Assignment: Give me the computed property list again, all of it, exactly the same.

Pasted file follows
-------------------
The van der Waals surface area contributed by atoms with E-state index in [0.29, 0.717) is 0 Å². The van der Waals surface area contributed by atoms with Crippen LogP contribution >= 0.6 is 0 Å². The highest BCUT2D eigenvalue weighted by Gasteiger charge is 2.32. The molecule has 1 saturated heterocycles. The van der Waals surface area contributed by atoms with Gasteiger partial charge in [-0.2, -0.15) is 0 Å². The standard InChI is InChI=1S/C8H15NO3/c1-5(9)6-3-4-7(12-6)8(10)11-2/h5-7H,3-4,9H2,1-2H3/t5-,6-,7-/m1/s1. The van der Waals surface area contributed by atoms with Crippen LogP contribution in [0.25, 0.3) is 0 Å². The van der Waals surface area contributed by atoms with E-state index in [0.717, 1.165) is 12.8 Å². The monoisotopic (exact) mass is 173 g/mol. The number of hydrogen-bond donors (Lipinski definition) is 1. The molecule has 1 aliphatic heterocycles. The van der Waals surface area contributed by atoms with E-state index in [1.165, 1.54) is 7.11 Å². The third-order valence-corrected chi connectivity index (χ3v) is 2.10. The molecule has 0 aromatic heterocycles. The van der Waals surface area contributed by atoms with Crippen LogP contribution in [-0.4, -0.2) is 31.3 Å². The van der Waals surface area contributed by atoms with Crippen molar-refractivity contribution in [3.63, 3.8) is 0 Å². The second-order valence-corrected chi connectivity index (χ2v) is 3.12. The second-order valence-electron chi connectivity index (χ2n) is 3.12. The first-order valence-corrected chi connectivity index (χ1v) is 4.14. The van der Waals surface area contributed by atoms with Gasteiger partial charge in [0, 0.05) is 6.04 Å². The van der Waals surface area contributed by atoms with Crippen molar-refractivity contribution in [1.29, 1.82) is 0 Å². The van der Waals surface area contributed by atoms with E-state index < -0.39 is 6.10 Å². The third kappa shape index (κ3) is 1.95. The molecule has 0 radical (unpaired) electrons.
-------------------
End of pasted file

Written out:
The van der Waals surface area contributed by atoms with E-state index in [0.29, 0.717) is 0 Å². The van der Waals surface area contributed by atoms with Crippen LogP contribution >= 0.6 is 0 Å². The highest BCUT2D eigenvalue weighted by Gasteiger charge is 2.32. The molecule has 1 saturated heterocycles. The van der Waals surface area contributed by atoms with Gasteiger partial charge in [-0.2, -0.15) is 0 Å². The standard InChI is InChI=1S/C8H15NO3/c1-5(9)6-3-4-7(12-6)8(10)11-2/h5-7H,3-4,9H2,1-2H3/t5-,6-,7-/m1/s1. The van der Waals surface area contributed by atoms with Crippen LogP contribution in [0.25, 0.3) is 0 Å². The van der Waals surface area contributed by atoms with E-state index in [0.717, 1.165) is 12.8 Å². The monoisotopic (exact) mass is 173 g/mol. The number of hydrogen-bond donors (Lipinski definition) is 1. The molecule has 1 aliphatic heterocycles. The van der Waals surface area contributed by atoms with E-state index in [1.165, 1.54) is 7.11 Å². The third-order valence-corrected chi connectivity index (χ3v) is 2.10. The molecule has 0 aromatic heterocycles. The van der Waals surface area contributed by atoms with Crippen LogP contribution in [-0.4, -0.2) is 31.3 Å². The van der Waals surface area contributed by atoms with Crippen molar-refractivity contribution in [3.63, 3.8) is 0 Å². The second-order valence-corrected chi connectivity index (χ2v) is 3.12. The second-order valence-electron chi connectivity index (χ2n) is 3.12. The first-order valence-corrected chi connectivity index (χ1v) is 4.14. The van der Waals surface area contributed by atoms with Gasteiger partial charge in [0, 0.05) is 6.04 Å². The van der Waals surface area contributed by atoms with Crippen molar-refractivity contribution in [1.29, 1.82) is 0 Å². The van der Waals surface area contributed by atoms with E-state index < -0.39 is 6.10 Å². The third kappa shape index (κ3) is 1.95. The molecule has 0 radical (unpaired) electrons.